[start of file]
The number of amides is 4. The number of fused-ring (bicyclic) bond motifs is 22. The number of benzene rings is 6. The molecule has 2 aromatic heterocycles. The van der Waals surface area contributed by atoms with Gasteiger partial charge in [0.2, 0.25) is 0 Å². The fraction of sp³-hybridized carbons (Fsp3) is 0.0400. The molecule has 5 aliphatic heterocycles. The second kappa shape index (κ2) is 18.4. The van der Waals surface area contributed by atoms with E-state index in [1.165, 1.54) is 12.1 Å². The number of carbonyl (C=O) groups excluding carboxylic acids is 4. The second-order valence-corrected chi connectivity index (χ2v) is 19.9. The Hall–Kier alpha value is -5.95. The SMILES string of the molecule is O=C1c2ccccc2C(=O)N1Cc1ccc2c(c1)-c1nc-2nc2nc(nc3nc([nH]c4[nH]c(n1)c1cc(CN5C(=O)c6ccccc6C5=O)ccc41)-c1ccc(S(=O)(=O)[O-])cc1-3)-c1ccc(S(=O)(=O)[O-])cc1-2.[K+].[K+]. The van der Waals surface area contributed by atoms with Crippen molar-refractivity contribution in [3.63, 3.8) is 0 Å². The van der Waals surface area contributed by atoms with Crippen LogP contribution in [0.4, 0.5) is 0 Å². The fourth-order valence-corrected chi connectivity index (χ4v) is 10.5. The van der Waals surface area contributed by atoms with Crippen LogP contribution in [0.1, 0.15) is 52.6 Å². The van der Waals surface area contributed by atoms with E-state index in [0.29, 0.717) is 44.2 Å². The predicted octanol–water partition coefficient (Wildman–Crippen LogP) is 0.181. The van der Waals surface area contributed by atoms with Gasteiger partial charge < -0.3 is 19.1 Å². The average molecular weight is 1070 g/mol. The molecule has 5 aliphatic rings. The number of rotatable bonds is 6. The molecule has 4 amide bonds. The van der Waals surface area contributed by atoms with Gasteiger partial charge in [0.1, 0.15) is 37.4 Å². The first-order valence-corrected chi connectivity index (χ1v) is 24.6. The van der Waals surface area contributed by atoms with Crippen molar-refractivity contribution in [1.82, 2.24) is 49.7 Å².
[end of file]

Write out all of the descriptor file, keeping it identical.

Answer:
The number of amides is 4. The number of fused-ring (bicyclic) bond motifs is 22. The number of benzene rings is 6. The molecule has 2 aromatic heterocycles. The van der Waals surface area contributed by atoms with Gasteiger partial charge in [0.2, 0.25) is 0 Å². The fraction of sp³-hybridized carbons (Fsp3) is 0.0400. The molecule has 5 aliphatic heterocycles. The second kappa shape index (κ2) is 18.4. The van der Waals surface area contributed by atoms with E-state index in [1.165, 1.54) is 12.1 Å². The number of carbonyl (C=O) groups excluding carboxylic acids is 4. The second-order valence-corrected chi connectivity index (χ2v) is 19.9. The Hall–Kier alpha value is -5.95. The SMILES string of the molecule is O=C1c2ccccc2C(=O)N1Cc1ccc2c(c1)-c1nc-2nc2nc(nc3nc([nH]c4[nH]c(n1)c1cc(CN5C(=O)c6ccccc6C5=O)ccc41)-c1ccc(S(=O)(=O)[O-])cc1-3)-c1ccc(S(=O)(=O)[O-])cc1-2.[K+].[K+]. The van der Waals surface area contributed by atoms with Crippen molar-refractivity contribution in [3.63, 3.8) is 0 Å². The van der Waals surface area contributed by atoms with Crippen LogP contribution in [0.4, 0.5) is 0 Å². The fourth-order valence-corrected chi connectivity index (χ4v) is 10.5. The van der Waals surface area contributed by atoms with Crippen LogP contribution in [0.1, 0.15) is 52.6 Å². The van der Waals surface area contributed by atoms with E-state index in [0.29, 0.717) is 44.2 Å². The predicted octanol–water partition coefficient (Wildman–Crippen LogP) is 0.181. The van der Waals surface area contributed by atoms with Gasteiger partial charge < -0.3 is 19.1 Å². The average molecular weight is 1070 g/mol. The molecule has 5 aliphatic rings. The number of rotatable bonds is 6. The molecule has 4 amide bonds. The van der Waals surface area contributed by atoms with Gasteiger partial charge in [0.1, 0.15) is 37.4 Å². The first-order valence-corrected chi connectivity index (χ1v) is 24.6. The van der Waals surface area contributed by atoms with Crippen molar-refractivity contribution in [1.82, 2.24) is 49.7 Å².